A Building Boom in the Trump Years

by Peter Quince on 2017-06-07 11:11am

Building Trades Are Poised to Bounce Back – Where Will You Find the Workers...or a Job?

Is this the boom time for construction?

Anyone who’s been around more than a decade remembers how 2003-2006 saw a construction boom. Then there was that massive drop! According to the Bureau of Labor Statistics, job losses from 2007 onward were greatest in construction, where almost 40% of jobs were shed, adding up to 2.3 million fewer construction workers in 2012 than 2007.

What you may not know is that the greatest number of U.S. jobs added up to this point in 2017 is in – you guessed it – construction. According the St. Louis Fed Survey, construction spending in March 2017 is, for the first time, higher than it was when construction spending hit its peak in February 2006. [Note: Spending has increased as has employment, but employment is still well below peak levels in 2006-2007].

Will this spending explode, now that the U.S. has elected as President a developer who has proclaimed “Nobody can build like I can build!” He has proposed infrastructure spending of $1 trillion over ten years.

Is there anything that can prevent a construction boom?

One big issue – where will the workers come from? Simply put, there aren't enough skilled workers to do the job. In particular, many firms report having a hard time finding project managers or supervisors, equipment operators, and carpenters. Part of the problem is that some of the most skilled who lost construction jobs have moved into other career paths in health care, information technology, as entrepreneurs, and so on, and are hesitant to return to a career that so recently laid them off. As Rob Moore, president of a construction firm in Salt Lake City stated, “When the market starts to come up and we start seeing more projects become available, the fear for us is where are the workers going to come from? The skilled workers that have moved into these different market segments, can we get them back into construction?” A survey by Associated General Contractors of America found that 59 percent of the Virginia contractors said they have a hard time filling salaried and craft-worker positions. Firms report they are increasing base pay and bonuses and/or benefits to retain or recruit qualified staff.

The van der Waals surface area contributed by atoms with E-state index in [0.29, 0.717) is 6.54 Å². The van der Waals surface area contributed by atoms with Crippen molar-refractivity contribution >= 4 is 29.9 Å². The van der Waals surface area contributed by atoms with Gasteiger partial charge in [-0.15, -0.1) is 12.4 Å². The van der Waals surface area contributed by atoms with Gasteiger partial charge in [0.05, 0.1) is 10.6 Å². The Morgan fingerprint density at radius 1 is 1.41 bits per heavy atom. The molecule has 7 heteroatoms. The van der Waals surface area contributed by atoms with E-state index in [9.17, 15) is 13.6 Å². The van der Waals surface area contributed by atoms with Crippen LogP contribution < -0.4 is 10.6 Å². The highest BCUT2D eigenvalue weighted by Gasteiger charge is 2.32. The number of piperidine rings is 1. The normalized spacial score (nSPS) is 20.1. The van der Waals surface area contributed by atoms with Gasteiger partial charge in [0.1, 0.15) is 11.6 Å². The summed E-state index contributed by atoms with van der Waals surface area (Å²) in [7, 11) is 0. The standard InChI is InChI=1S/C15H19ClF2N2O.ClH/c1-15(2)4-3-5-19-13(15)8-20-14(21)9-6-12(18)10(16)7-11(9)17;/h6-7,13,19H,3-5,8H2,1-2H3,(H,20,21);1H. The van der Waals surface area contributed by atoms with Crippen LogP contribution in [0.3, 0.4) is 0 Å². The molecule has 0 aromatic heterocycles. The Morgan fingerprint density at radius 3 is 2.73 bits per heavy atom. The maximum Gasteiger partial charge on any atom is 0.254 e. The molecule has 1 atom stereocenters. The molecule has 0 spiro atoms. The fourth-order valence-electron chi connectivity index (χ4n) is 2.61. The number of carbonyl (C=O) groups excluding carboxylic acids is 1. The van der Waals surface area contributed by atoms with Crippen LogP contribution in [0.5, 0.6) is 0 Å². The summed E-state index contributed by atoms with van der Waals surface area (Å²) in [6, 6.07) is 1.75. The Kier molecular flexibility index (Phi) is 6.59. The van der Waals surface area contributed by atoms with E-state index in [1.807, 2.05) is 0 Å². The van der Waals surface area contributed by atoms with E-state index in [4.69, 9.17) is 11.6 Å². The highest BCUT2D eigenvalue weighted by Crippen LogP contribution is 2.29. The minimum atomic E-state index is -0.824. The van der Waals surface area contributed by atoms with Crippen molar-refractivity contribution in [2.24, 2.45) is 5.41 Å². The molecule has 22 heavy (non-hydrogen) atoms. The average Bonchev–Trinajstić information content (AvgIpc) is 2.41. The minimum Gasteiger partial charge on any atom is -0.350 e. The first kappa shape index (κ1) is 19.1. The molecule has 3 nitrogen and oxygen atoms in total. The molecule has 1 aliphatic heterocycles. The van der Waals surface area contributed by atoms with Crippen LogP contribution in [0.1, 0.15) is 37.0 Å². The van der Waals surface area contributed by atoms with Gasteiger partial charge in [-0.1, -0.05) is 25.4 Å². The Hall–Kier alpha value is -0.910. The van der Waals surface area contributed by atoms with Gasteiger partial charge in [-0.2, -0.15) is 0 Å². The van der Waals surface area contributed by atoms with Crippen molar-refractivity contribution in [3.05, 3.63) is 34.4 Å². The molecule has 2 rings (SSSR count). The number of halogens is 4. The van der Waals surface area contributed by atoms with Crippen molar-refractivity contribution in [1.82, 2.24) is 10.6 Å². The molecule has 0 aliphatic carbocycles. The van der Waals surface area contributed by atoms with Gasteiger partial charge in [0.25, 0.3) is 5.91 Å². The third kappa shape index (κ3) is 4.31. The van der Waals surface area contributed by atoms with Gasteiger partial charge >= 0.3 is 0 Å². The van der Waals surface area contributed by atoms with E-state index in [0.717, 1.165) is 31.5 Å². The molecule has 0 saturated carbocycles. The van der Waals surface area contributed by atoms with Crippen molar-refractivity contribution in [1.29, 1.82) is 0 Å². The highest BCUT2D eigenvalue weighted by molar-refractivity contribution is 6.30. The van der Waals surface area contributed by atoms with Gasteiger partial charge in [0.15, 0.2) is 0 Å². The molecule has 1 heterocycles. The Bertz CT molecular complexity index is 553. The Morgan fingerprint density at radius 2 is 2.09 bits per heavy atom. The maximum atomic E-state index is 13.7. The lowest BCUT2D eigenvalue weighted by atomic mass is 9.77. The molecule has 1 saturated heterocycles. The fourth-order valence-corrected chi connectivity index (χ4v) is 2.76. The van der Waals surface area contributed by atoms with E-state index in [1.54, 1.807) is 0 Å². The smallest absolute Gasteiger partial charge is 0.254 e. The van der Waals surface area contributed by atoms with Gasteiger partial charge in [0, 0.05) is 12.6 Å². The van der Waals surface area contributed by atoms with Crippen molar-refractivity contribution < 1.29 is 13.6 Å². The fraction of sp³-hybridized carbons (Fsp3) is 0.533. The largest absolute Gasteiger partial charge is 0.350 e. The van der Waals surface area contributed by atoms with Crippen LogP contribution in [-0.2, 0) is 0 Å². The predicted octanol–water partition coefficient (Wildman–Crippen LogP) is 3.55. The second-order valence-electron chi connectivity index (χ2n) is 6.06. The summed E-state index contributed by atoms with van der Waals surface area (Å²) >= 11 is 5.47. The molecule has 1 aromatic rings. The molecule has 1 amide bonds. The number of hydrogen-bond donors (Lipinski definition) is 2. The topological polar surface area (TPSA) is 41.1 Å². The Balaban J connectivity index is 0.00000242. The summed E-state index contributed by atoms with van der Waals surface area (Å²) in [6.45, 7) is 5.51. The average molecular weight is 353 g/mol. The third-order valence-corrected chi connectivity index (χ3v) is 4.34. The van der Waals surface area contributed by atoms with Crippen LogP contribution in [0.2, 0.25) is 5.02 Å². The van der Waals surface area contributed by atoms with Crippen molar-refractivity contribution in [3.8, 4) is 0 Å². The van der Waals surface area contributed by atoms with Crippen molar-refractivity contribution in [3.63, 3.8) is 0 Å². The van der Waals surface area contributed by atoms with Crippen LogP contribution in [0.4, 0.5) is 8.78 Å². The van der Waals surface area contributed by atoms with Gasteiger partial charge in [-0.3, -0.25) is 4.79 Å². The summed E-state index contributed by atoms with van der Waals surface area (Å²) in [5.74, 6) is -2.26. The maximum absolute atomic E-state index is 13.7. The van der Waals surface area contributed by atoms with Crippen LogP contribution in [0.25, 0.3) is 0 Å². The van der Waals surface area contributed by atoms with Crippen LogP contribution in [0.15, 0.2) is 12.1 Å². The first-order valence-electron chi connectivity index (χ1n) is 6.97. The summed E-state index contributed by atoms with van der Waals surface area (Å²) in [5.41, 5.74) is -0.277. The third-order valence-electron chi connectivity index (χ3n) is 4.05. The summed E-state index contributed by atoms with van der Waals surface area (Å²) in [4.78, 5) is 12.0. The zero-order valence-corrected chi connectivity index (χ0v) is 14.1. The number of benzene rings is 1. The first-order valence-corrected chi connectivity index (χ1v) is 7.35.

Another problem is – kids, today. Interest among high school seniors in the construction trades is far lower than it is in almost ANY other career. According to a recent survey, an overwhelming number of high school students (87 percent) hope to earn a college degree and enter a professional career. A lack of technical training in schools and less emphasis on the trades combined with an aging workforce are creating a struggle for construction firms seeking employees for positions ranging from skilled trades to managerial roles.

It’s true that contractors today looking to hire young workers complain that they lack “hard” skills, such as carpentry, masonry, etc. A lot of contractors are willing to train a promising apprentice but often find that the same young worker is even more lacking in “soft skills.” What are “soft” skills? “Employers just want someone who will get up, dress up, show up, shut up, and never give up,” but that these qualities are increasingly hard to find. According to findings from an Associated General Contractors of America (AGC) survey, “many contractors have a poor opinion of the local pipeline for preparing new workers.”

Now – the good news:

The Bureau of Labor Statistics forecasts a 10% job growth in construction jobs between now and 2026, accompanied by increasing wages in an industry that already pays workers about 33 percent above the national average. Shortages of workers along with rapid growth in the number of jobs means wages will rise.